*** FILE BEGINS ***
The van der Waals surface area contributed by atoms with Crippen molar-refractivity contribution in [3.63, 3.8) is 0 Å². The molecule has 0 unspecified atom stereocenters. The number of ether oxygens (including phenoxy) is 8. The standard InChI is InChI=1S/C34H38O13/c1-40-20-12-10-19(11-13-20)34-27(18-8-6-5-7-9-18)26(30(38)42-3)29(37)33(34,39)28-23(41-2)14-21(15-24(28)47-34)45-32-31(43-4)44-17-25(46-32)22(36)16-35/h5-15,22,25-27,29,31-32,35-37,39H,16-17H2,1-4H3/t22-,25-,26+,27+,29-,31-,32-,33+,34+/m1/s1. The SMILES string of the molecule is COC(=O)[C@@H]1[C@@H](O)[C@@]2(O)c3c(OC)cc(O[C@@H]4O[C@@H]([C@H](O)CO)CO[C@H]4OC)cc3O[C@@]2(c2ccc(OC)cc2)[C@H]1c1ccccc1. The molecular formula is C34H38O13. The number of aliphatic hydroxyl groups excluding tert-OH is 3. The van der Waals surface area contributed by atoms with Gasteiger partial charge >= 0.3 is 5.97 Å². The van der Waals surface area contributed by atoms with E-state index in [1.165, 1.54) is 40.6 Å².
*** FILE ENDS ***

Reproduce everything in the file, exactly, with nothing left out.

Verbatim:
The van der Waals surface area contributed by atoms with Crippen molar-refractivity contribution in [3.63, 3.8) is 0 Å². The molecule has 0 unspecified atom stereocenters. The number of ether oxygens (including phenoxy) is 8. The standard InChI is InChI=1S/C34H38O13/c1-40-20-12-10-19(11-13-20)34-27(18-8-6-5-7-9-18)26(30(38)42-3)29(37)33(34,39)28-23(41-2)14-21(15-24(28)47-34)45-32-31(43-4)44-17-25(46-32)22(36)16-35/h5-15,22,25-27,29,31-32,35-37,39H,16-17H2,1-4H3/t22-,25-,26+,27+,29-,31-,32-,33+,34+/m1/s1. The SMILES string of the molecule is COC(=O)[C@@H]1[C@@H](O)[C@@]2(O)c3c(OC)cc(O[C@@H]4O[C@@H]([C@H](O)CO)CO[C@H]4OC)cc3O[C@@]2(c2ccc(OC)cc2)[C@H]1c1ccccc1. The molecular formula is C34H38O13. The number of aliphatic hydroxyl groups excluding tert-OH is 3. The van der Waals surface area contributed by atoms with Gasteiger partial charge >= 0.3 is 5.97 Å². The van der Waals surface area contributed by atoms with E-state index in [1.165, 1.54) is 40.6 Å².